The weather is getting super nice and even though we have to be physically distancing, kids can still play outside on their own or with other immediate family members they’ve been quarantining with. That means injuries to kids might be on the rise.

Across the country, people are understandably scared to come to the emergency room right now due to concerns about COVID-19. As an ER doctor, I definitely recommend that you avoid unnecessary exposure, but there are some circumstances where trying to treat your child at home may end up causing more harm than good.

Home first aid is recommended in most situations but not in all. Here are some common injuries that might require a trip to the emergency room:

1. Cuts or lacerations

Every parent’s comfort level is different and many small lacerations can be easily managed at home. If the skin isn’t separated, it may just be an abrasion you can clean at home.

However, if you observe that the skin is separated or gaping, see tissues hanging out of the cut or are unsure of the seriousness of the injury, it is best to get cuts and lacerations checked out by a doctor as soon as possible. There’s no easy way for a doctor to know whether a cut needs sutures without seeing it in person.

Based on recommendations, lacerations are best closed within 12 hours of the injury to reduce the risk of infection. Some may be closed within 24 hours, depending on your doctor’s evaluation. You would hate for your child to suffer a laceration at home and realize after two days that it’s getting infected. Your best move is to have them seen earlier to avoid complications.

2. Bone injuries

Fractures in kids are frequently seen in nicer weather. Broken bones are very easy to notice in some kids, but some toddlers or teens with high pain tolerance might only gradually start limping or complaining of pain later on.

Obvious bone injuries need to be seen in the emergency room as soon as possible: Watch for severe pain, an inability to move the affected limb or any swelling or difference in appearance in the affected area. But if you observe small abnormalities in the bone or changes in how your child is walking, those should be checked out, too.

3. Burns

If your child sustains a burn or a severe sunburn and you aren’t sure how bad it is, get it checked out. Blistering burns need to be cleaned out (debriding the top skin) and dressed to avoid infection. The longer a burn is left without evaluation and proper cleaning, the higher the risk of infection.

4. Head injury after a fall

All the outside tumbling may sometimes result in falls. If your child sustains a head injury in a fall, it’s recommended that you call your regular physician to describe the head injury and how it happened. Most minor falls and head injuries need no intervention other than rest and pain control, but your doctor can help you decide if the impact is concerning enough that it should be evaluated by the doctor or in the emergency room.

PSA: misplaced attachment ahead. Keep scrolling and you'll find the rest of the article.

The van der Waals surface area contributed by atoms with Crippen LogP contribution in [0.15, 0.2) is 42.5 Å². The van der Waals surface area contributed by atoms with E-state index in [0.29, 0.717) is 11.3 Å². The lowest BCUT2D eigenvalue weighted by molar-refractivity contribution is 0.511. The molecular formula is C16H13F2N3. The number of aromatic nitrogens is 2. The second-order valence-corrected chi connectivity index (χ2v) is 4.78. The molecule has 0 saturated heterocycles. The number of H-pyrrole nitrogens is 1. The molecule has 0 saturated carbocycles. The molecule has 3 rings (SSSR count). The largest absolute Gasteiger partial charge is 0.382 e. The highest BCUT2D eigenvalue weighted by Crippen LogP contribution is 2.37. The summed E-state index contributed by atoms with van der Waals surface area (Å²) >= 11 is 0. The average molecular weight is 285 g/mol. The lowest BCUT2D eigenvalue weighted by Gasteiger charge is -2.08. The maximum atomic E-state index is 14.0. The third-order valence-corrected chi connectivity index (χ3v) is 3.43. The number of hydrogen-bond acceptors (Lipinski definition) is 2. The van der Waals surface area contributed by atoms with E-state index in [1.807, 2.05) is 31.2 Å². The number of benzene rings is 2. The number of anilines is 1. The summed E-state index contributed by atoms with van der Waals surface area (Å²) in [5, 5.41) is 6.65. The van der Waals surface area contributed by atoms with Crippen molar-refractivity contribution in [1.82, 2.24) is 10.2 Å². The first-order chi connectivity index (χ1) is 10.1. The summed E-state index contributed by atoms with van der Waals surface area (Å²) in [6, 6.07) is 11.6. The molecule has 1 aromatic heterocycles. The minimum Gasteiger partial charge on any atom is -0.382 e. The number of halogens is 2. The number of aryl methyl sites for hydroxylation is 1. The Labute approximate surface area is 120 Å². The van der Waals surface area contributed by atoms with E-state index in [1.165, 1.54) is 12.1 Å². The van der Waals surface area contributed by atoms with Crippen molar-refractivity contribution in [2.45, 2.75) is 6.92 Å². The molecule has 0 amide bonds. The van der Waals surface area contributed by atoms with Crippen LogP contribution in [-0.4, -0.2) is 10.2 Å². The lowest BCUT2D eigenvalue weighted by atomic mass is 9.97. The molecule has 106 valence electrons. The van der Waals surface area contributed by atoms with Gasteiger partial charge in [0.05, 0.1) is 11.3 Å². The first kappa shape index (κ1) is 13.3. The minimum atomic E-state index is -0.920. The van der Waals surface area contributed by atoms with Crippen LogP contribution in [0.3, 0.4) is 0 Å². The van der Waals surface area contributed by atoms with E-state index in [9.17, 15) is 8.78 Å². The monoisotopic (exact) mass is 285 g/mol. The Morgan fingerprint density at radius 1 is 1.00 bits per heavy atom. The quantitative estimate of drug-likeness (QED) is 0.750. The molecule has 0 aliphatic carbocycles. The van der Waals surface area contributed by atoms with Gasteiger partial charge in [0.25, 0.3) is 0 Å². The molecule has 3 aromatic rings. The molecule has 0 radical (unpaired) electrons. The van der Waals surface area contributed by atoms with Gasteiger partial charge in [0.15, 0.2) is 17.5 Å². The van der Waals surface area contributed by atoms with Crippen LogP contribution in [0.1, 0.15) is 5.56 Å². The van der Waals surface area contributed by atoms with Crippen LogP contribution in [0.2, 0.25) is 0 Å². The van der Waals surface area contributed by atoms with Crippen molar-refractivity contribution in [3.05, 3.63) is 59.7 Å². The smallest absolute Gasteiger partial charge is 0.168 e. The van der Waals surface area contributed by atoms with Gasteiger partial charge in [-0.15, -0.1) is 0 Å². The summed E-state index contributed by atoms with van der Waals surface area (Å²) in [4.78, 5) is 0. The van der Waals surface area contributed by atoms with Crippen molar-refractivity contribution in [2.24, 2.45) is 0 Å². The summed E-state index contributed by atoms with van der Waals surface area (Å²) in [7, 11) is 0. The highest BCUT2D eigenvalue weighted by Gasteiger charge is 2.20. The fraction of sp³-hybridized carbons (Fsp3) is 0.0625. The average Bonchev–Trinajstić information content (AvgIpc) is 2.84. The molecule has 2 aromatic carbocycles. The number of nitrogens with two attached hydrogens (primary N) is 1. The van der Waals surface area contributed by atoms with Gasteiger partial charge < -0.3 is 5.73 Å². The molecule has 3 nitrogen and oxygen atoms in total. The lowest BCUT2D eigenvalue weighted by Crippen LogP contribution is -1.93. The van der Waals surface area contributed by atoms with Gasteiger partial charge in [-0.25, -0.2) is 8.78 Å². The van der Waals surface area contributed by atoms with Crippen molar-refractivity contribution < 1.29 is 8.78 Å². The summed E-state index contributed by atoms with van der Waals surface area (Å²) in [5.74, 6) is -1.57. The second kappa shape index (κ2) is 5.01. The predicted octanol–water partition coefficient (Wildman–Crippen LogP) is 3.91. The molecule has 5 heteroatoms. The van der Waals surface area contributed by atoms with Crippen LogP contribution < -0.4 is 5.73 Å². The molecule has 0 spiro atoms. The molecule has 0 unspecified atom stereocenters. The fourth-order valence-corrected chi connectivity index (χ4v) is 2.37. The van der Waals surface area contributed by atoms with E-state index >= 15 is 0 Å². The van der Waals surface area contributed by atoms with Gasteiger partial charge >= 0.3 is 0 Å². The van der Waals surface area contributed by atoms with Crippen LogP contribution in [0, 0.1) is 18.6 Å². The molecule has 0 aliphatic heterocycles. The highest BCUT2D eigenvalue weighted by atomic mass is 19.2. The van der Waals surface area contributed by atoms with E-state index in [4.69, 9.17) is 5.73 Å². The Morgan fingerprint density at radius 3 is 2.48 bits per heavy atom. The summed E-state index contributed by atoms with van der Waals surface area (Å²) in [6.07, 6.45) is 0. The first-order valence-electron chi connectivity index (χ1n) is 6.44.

If you observe that your child continues to complain or cry due to a headache (even after pain control and rest), is persistently vomiting or is acting differently, they need to be checked out in the ER as soon as possible.

5. Animal bites

Animal bites need proper skin care which may or may not include sutures, depending on the location and depth of the injury, and antibiotics to prevent infection caused by the bacteria from the mouth of the animal. Without this, a worsening infection is common.

Don’t wait to get health care for common injuries, even during the pandemic.

It can be tough to know what needs to get checked out or not, and especially with coronavirus cases flooding ERs, you may be on the fence about how to get care when you need it.

If you’re ever in doubt about what to do about an injury or condition, check in with your physician as soon as possible (many offices now have telehealth capabilities, making this kind of early check-in easier than ever). They can help direct you on where best to go. And if that’s the ER, don’t delay care.

Most hospitals and urgent care clinics are working hard to sanitize and disinfect areas to make it safe for your child to be seen. Kids older than 2 years of age should wear masks when they come into any health care setting, including urgent care or the ER. Since so many people who have COVID-19 don’t have symptoms, wearing masks reduces the chances of transmitting the virus or getting infected by the virus if any other sick child arrives at the same time. Most ERs will give families and children masks if they do not have one at check-in.

When to call 911 right away.

Injuries that warrant an immediate call to 911 include—but are not limited to—an unconscious child, ongoing seizures after a head injury, fall from a height with concern of neck pain, serious burn or a burn involving significant areas of the face, multiple bone injuries from a fall or trauma, any abdominal or chest wound and any laceration with severe bleeding that can’t be stopped with firm, steady pressure.